GOP Insiders Say It's Romney, but...
Republican operatives continue to believe that former Massachusetts Gov. Mitt Romney is the candidate most likely to capture the party's 2012 presidential nomination, but at the same time many either lack enthusiasm for his candidacy or doubt he can win the general election according the results of the this week's National Journal Political Insiders Poll.
|Rank the top five candidates, 1 through 5, in terms of who you think is most likely to capture the 2012 Republican presidential nomination.|
|CANDIDATE||INSIDERS INDEX SCORE*|
|Also receiving an index rating: Rick Santorum and Jeb Bush, 2 percent; Ron Paul and Paul Ryan, 1 percent; Tom Coburn, Jim DeMint, Bobby Jindal, Marco Rubio, and none, less than 1 percent.|
|*Methodology: In tallying the rankings, a first-place vote was worth 5 points, a second-place vote was worth 4 points, and so on. The Insiders Index reflects the percentage of points that each contender received out of the maximum possible. For example, Mitt Romney scored an Index rating of 88, meaning he received 88 percent of the possible 515 points, the number he would have if all 103 participants in the poll this week had ranked him first.|
For four consecutive Political Insiders Polls dating back to January, 2010, Romney has held onto his first-place ranking in this survey. Former Minnesota Gov. Tim Pawlenty is ranked as the second leading contender for the nomination, and former Utah Gov. Jon Huntsman, heretofore an afterthought for most GOP Insiders, rocketed into third place in the ranking.
Romney holds multiple advantages over the rest of the Republican field in the eyes of the GOP Insiders. He's seen as having a superior fundraising operation and national political organization, in part because he was able to build up those assets in his unsuccessful run for the Republican nomination in 2008. His years running a private equity firm before he became governor give him credibility on the economy.
Some GOP Insiders believe that the decision by two highly regarded governors, Mississippi's Haley Barbour and just recently Indiana's Mitch Daniels, to not seek the nomination will help Romney woo party leaders. "Daniels' departure moves Mitt closer to establishment support," observed one GOP Insider. Others believe that 2008 was a useful learning experience for Romney. "Smarter this time around," observed one GOP insider assessing how Romney has been positioning himself.
But many GOP Insiders believe Romney is simply the best candidate in an unimpressive field who benefits from the tendency of Republican primary voters and caucus-goers to nominate the runner-up from the previous nominating contest. "We seem unable to get beyond putting the frontrunner at the head of the ticket, even if it takes forever to establish that status and even if the candidate is as weak as this one," moaned one GOP Insider. "We have a terrible habit of blindly promoting the previous also-ran," echoed another.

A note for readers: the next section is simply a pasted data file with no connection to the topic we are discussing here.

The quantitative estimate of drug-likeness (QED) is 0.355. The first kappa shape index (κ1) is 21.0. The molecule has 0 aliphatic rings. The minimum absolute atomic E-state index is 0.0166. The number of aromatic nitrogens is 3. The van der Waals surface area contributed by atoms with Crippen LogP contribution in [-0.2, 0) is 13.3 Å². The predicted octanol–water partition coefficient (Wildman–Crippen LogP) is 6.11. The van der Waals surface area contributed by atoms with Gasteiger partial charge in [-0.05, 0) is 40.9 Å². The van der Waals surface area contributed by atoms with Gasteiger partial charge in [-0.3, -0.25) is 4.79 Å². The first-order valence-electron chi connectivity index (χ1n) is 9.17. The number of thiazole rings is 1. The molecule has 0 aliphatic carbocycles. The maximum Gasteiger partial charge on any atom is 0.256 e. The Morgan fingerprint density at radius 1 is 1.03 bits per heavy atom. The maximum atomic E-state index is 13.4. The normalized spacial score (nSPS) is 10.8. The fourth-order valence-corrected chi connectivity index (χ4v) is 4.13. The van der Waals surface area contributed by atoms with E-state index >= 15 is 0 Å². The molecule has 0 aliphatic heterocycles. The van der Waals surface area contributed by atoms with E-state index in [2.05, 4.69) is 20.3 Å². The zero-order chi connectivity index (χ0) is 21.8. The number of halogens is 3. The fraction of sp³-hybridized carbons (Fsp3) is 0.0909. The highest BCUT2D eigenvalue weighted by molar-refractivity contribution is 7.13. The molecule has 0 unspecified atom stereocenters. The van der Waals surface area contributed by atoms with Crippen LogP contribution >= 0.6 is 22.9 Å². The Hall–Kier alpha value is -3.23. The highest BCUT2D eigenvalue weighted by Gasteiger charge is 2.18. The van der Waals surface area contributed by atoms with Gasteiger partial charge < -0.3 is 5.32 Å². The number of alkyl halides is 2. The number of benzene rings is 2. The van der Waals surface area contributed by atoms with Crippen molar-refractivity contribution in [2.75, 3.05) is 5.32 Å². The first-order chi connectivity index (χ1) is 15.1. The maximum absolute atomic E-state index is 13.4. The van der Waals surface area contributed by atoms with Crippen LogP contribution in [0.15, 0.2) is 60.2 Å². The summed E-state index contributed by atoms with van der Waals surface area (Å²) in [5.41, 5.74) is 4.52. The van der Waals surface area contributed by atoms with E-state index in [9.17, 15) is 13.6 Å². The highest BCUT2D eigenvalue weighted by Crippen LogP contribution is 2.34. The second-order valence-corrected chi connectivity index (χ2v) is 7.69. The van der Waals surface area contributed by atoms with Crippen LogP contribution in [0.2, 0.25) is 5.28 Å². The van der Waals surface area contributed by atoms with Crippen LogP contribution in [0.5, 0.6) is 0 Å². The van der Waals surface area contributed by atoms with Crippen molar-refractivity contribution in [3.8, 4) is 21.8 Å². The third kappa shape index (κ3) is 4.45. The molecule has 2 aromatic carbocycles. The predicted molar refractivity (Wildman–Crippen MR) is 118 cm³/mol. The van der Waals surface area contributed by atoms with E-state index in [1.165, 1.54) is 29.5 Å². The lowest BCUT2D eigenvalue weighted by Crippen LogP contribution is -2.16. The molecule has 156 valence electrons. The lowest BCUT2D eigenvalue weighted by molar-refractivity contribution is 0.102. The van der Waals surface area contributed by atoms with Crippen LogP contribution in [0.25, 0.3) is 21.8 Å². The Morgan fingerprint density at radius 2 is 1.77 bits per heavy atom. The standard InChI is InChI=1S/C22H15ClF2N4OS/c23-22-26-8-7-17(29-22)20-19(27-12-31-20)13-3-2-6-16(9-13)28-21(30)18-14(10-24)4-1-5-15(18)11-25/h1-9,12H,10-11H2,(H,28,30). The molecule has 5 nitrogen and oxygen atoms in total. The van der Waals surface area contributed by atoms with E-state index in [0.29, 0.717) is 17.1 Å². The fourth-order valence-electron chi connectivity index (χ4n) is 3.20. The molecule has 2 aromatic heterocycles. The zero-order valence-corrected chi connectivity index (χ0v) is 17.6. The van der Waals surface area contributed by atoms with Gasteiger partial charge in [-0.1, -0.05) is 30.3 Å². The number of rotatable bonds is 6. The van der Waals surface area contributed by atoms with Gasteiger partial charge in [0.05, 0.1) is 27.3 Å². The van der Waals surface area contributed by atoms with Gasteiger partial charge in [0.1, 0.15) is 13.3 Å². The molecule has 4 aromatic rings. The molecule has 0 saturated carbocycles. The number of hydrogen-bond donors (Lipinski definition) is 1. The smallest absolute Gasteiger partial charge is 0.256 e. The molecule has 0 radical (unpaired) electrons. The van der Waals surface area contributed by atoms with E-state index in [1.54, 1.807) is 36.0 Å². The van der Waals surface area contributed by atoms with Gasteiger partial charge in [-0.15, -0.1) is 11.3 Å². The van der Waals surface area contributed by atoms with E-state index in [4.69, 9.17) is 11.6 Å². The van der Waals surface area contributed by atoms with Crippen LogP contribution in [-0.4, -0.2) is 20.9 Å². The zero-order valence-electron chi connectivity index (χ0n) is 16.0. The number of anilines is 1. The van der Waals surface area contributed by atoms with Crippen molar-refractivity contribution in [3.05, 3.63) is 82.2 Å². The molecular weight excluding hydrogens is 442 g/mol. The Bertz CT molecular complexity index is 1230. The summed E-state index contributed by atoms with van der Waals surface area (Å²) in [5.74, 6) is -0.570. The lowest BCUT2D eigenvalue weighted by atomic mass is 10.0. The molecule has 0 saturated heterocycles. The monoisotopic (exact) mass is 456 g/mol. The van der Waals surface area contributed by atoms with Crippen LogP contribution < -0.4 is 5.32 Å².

"The nomination is clearly Romney's to lose, but he's in danger of becoming less energizing than John McCain was for the base of the party," said one GOP Insider, worried about Romney's support for health care reform in Massachusetts, anathema to many conservatives. "He should be toast, but it's a weak field," said another.
One GOP Insider offered a withering compliment that Romney was "looking a lot like John Kerry. He got nominated."
Romney's not the only Republican presidential hopeful that GOP Insiders find wanting. Pawlenty is viewed as a fresh face, and disciplined candidate, broadly acceptable to the party rank-and-file, who could appeal to some independent voters. Describing Pawlenty, one Insider said he was "the most conservative candidate who could get elected: sooner or later Republicans will see it and he'll win the nod."
But another GOP Insider said, "He is the least unacceptable candidate--a good choice to lose respectably to Obama." There is also a sense that Pawlenty is elevated by Barbour, Daniels and former Arkansas Gov. Mike Huckabee not running, but he still has to get a break to take the brass ring. "Benefits the most by other governors taking a pass," said one GOP Insider. "Needs Romney to implode and then must grab the space left vacant, but has to survive long enough to see that happen," observed another.